Indirubin-3'-oxime suppresses human cholangiocarcinoma through cell-cycle arrest and apoptosis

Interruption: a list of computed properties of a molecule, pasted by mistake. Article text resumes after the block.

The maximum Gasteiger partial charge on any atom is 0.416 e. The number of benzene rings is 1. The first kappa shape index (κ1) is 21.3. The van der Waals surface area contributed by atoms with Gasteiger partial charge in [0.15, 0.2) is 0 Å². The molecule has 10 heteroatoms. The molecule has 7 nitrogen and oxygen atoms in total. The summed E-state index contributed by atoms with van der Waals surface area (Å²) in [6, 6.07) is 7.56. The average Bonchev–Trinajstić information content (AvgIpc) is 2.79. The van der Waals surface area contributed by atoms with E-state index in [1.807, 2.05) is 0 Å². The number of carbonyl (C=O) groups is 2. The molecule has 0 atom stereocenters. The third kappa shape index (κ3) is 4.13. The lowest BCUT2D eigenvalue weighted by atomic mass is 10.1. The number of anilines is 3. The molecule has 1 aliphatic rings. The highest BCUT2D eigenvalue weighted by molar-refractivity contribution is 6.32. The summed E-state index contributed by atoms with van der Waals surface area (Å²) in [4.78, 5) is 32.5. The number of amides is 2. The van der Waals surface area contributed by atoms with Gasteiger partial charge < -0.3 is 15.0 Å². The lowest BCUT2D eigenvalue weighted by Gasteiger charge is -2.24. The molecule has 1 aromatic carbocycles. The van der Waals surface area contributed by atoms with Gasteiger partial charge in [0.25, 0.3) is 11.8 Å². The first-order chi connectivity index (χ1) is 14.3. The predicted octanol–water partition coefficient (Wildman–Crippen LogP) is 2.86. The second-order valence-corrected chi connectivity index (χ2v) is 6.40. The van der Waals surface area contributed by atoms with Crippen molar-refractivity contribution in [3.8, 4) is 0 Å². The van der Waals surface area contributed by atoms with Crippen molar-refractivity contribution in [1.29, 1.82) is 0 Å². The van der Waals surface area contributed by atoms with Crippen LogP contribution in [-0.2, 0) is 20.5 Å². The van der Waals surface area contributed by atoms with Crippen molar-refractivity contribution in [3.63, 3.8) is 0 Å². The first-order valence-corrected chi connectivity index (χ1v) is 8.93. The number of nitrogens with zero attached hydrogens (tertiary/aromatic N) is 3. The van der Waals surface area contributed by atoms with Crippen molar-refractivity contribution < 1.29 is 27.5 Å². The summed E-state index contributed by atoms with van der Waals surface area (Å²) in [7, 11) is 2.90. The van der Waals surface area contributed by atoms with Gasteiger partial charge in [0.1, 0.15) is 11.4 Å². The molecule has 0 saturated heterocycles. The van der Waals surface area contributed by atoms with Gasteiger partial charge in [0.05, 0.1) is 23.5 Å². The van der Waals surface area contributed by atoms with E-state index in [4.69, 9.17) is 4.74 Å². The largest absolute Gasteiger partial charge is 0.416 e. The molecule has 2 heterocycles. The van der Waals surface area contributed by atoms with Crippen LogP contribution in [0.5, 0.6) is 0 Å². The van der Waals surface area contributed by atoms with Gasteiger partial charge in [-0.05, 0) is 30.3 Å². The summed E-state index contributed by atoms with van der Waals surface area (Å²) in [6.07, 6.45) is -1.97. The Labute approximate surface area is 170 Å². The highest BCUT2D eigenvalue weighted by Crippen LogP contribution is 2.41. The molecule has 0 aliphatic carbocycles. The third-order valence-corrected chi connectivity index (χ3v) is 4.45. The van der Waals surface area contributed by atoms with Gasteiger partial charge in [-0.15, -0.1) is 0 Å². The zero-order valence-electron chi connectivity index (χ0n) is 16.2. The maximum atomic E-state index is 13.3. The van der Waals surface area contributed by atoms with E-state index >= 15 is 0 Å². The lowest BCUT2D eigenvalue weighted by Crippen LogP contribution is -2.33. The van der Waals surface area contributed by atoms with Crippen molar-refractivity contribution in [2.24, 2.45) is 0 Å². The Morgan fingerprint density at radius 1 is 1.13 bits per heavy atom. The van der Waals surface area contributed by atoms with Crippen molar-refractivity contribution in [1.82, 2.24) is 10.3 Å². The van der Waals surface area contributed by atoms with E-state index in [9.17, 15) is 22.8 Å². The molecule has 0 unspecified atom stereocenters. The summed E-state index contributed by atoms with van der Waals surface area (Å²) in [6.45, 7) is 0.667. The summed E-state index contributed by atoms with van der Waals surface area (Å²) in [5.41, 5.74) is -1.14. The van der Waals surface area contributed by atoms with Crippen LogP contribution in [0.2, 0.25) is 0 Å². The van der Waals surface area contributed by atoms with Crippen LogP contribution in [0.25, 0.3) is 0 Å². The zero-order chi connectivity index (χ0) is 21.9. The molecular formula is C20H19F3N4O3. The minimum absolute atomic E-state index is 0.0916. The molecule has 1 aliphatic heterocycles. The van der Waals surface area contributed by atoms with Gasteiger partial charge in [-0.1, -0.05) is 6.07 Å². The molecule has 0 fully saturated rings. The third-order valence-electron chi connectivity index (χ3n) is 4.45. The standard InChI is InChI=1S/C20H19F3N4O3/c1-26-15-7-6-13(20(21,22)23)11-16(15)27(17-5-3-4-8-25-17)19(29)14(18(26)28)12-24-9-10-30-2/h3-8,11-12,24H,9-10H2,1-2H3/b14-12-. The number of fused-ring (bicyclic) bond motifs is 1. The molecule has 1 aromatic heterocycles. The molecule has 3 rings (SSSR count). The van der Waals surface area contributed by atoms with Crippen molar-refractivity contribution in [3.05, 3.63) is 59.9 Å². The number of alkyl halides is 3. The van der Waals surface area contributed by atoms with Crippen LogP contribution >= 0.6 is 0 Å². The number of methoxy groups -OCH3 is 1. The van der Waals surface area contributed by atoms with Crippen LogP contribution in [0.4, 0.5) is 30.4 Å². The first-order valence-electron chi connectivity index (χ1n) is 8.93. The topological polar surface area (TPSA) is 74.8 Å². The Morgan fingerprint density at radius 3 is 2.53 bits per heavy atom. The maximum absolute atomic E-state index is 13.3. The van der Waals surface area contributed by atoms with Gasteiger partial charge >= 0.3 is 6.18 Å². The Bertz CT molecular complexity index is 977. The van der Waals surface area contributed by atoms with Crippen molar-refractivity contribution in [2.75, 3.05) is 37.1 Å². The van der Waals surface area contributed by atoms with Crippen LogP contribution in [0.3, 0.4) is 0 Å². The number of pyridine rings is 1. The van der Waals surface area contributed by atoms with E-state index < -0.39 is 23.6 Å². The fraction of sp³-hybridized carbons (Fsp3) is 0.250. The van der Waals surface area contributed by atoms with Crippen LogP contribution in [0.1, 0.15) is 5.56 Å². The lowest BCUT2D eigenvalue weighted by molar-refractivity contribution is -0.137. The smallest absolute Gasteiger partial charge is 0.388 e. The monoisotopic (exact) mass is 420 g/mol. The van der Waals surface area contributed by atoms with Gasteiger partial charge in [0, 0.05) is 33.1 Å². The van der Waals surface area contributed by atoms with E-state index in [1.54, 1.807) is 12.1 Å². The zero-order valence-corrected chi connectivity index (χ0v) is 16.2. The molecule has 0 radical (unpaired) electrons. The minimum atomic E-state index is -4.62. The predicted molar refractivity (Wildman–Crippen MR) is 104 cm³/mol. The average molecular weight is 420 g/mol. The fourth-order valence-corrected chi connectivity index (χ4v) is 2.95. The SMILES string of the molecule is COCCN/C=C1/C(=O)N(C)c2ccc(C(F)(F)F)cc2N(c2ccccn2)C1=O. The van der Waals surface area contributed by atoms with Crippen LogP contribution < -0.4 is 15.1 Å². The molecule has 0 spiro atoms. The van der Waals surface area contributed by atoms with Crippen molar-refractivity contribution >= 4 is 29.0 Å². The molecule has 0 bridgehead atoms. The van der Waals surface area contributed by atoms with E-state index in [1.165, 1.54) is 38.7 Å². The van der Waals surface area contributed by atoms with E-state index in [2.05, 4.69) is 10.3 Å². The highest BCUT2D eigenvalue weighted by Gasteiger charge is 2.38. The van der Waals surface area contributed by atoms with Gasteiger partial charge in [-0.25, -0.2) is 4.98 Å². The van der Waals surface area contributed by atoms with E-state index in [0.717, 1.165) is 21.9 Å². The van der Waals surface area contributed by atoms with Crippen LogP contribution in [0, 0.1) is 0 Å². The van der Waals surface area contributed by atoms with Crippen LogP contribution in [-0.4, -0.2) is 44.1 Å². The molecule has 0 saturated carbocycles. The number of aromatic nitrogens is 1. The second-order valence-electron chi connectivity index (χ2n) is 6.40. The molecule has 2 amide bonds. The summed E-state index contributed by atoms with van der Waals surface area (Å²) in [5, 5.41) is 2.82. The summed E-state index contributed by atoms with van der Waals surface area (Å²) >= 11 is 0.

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Cholangiocarcinoma (CCA) is one of the most serious of all cancers and a major public health problem. CCA is an extremely invasive cancer, and the survival rate for CCA patients is only 24 months after diagnosis. Although surgery and chemotherapy can extend the survival rate to 5 years, < 20–40% of CCA patients will survive this long; therefore, it is crucial to discover an effective chemotherapeutic agent for CCA. Indirubin-3'-oxime (I3O), a derivative of indirubin, has been shown to suppress cell proliferation and induce cell-cycle arrest and cell apoptosis in various human cancers. In this study, four human CCA cell lines—NOZ, HuCCT1, OCUG-1, and OZ—were used to evaluate the anticancer properties of I3O. Cell viability, cell-cycle arrest, and apoptosis were assessed using Western blotting, immunofluorescence, and flow cytometry analysis. The data show that I3O treatment can inhibit cell proliferation and induce cell-cycle arrest, and caspase-dependent apoptosis in CCA cells. These findings suggest that I3O could suppress tumor growth by regulating the cell cycle and inducing apoptosis, and is a potential therapeutic agent for treating human CCA.

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